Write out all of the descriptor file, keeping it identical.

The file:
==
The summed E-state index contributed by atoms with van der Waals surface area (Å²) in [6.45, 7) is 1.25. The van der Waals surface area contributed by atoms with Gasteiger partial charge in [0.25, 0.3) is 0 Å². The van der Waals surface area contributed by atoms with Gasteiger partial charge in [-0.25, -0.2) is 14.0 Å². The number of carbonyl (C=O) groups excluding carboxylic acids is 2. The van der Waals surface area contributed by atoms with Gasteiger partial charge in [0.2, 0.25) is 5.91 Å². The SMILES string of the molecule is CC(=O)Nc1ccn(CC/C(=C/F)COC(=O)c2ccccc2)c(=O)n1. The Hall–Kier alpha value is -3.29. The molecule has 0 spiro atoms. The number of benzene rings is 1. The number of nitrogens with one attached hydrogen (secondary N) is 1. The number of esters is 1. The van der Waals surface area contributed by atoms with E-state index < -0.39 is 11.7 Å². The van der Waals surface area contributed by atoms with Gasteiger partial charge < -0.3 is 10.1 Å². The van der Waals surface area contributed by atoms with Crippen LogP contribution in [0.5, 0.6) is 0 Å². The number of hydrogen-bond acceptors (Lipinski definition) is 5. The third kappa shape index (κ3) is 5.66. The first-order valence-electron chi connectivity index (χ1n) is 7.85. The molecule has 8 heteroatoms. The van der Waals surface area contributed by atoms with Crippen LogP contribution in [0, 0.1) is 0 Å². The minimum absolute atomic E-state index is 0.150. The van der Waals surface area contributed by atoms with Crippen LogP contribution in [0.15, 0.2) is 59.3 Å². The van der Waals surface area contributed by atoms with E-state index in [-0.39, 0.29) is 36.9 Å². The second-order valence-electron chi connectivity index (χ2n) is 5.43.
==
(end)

The summed E-state index contributed by atoms with van der Waals surface area (Å²) in [6.45, 7) is 1.25. The van der Waals surface area contributed by atoms with Gasteiger partial charge in [0.25, 0.3) is 0 Å². The van der Waals surface area contributed by atoms with Gasteiger partial charge in [-0.25, -0.2) is 14.0 Å². The number of carbonyl (C=O) groups excluding carboxylic acids is 2. The van der Waals surface area contributed by atoms with Gasteiger partial charge in [0.2, 0.25) is 5.91 Å². The SMILES string of the molecule is CC(=O)Nc1ccn(CC/C(=C/F)COC(=O)c2ccccc2)c(=O)n1. The Hall–Kier alpha value is -3.29. The molecule has 0 spiro atoms. The number of benzene rings is 1. The number of nitrogens with one attached hydrogen (secondary N) is 1. The number of esters is 1. The van der Waals surface area contributed by atoms with E-state index < -0.39 is 11.7 Å². The van der Waals surface area contributed by atoms with Gasteiger partial charge < -0.3 is 10.1 Å². The van der Waals surface area contributed by atoms with Crippen LogP contribution in [0.5, 0.6) is 0 Å². The number of hydrogen-bond acceptors (Lipinski definition) is 5. The third kappa shape index (κ3) is 5.66. The first-order valence-electron chi connectivity index (χ1n) is 7.85. The molecule has 8 heteroatoms. The van der Waals surface area contributed by atoms with Crippen LogP contribution in [0, 0.1) is 0 Å². The minimum absolute atomic E-state index is 0.150. The van der Waals surface area contributed by atoms with Crippen LogP contribution in [0.15, 0.2) is 59.3 Å². The van der Waals surface area contributed by atoms with E-state index in [-0.39, 0.29) is 36.9 Å². The second-order valence-electron chi connectivity index (χ2n) is 5.43.